What a year it has been for science and astronomy. From the first up close and personal images of Pluto to key insights of what happened to Mars’ water, it’s been nothing short of excitement. While we’ve made some great discoveries this year we’ve also had some fantastic surprises as well that are worth mentioning. Without further delay let’s jump into the best astronomy discoveries of 2015!
Table of Space Contents
- 1 1. New Horizons makes historic Pluto flyby and delivers incredible data
- 2 2. Chandra detects record-breaking outburst from Milky Way’s black hole
- 3 3. Astronomers have proved a way to determine a star’s age by the speed of their spin
- 4 4. NASA’s Kepler hits milestone and discovers its 1,000th exoplanet
- 5 5. Astronomers use vanishing neutron star to measure space-time warp
- 6 6. ‘Lost’ 2003 Mars lander found by Mars Reconnaissance Orbiter
- 7 7. In ‘milestone’ toward Mars, NASA test-fires rocket
- 8 8. Data suggest that Saturn and Jupiter moon may have underground ocean
- 9 9. NASA’s Mercury mission draws to a final closure
- 10 10. Astronauts successfully grow red romaine lettuce on ISS for first time
Arguably one of the most exciting discoveries in 2015 or perhaps as far as the last decade is Pluto. As one of the most controversial planets this dwarf planet gave us a heart, moons, and a bizarre surface. There is still more data on the way for Pluto and we’re still discovering more and more. Check out Sky and Telescopes “Top 10 Surprises from Pluto” for a great collection of findings thus far.
Did you know we have a supermassive black hole in the center of our Milky Way? We call it Sagittarius A. Astronomers discovered that this black hole erupted the largest X-ray flare ever detected. This is important because it raised questions on what caused this eruption. It’s typically a quiet black hole that isn’t eating actively all the time. Read more here.
Figuring out a star’s age is no easy task. A team of U.S astronomers were able to measure the spin speed of stars over a billion years old with much greater precision. This could open up a whole new world of acquiring accurate data on stars. Read more here.
Kepler makes a historic discovery of its 1000th exoplanet. This telescope has exceeded expectations and even had a rebirth after its initial death. Kepler discovered more Earth like planets that are larger than our Earth. Check out the full story here.
An incredible discovery where astronomers saw a window of opportunity to measure space-time warp. This is something (as you can imagine) very hard to do. Not only was it hard to measure but scientists had a short window to measure the pulsar before it disappeared from Earth’s view. Astronomers suggest it will take another 160 years for them to get this pulsar back into view. Read the full story here.
What was thought to be completely lost on Mars is now found! The famous UK Beagle 2 Mars Lander landed on Mars on December 25 2003 but lost contact with mission control. It posed questions and theories but no answers turned up for years. Finding it finally closed a chapter for the UK space agency and perhaps may be able to use in the future. Read the full story here on how they found this elusive lander.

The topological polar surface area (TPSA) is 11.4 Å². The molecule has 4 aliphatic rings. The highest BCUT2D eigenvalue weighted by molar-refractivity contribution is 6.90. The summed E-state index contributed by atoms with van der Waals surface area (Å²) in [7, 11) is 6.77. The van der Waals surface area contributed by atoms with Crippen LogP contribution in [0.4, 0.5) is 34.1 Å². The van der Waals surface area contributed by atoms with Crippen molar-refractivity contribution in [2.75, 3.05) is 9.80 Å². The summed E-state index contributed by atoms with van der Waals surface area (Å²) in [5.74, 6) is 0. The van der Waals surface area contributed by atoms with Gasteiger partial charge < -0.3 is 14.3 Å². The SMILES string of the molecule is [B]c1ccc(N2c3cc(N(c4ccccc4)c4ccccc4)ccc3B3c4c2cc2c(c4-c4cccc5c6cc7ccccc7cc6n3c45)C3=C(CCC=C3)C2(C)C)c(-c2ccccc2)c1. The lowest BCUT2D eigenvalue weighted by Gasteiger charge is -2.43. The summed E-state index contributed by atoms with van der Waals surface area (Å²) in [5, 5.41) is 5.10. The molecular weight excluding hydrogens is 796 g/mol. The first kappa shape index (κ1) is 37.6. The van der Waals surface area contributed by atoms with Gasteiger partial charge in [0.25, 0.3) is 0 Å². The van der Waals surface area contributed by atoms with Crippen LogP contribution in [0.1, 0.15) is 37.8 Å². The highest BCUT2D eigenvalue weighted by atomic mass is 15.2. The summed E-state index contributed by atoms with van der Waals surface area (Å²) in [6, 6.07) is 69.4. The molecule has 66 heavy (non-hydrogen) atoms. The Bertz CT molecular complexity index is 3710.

When it comes to the future of spaceflight for NASA the words “Space Launch System” or SLS come to mind. In plain english it’s the next generation of rocket boosters for future spaceflight. This beast will take future space missions to Mars and beyond. It is also the world’s most powerful rocket and has been making wonderful progress. NASA hit a milestone with their successful ground tests of the SLS. Read more here.
If you thought Earth had a lot of water then think again. Meet Saturn’s moon Enceladus and Jupiter’s moon Europa. Data from Hubble and Cassini spacecraft suggest that there are massive oceans underneath the thick icy crust on both moons. The cherry on top of this is in 2016 we have the Juno spacecraft approaching its destination Jupiter in the summer. Why is that exciting? Well it will have opportunities to study Europa in greater detail to learn more about the underground ocean. Read more about Europa’s findings here and Enceladus’ findings here.
The Messenger spacecraft launched in 2004 and has been studying its primary target Mercury since 2011. NASA has been squeezing out as much science as they can from this spacecraft until the time came in 2015: the final goodbye. NASA took some more photos as the spacecraft was running out of fuel and had completed its mission. Read more on how NASA crashed Messenger into Mercury.
The international space station is a micro-gravity lab for all things science. It has given us a plethora of information on everything from how microgravity affects humans to what we can grow in space. 2015 was a fantastic year for the ISS as astronauts were able to grow red romaine lettuce and were able to eat it with no issues. This is very good news for those long space trips we’ll have to make to Mars and beyond as we won’t have to carry extra food. Read more here.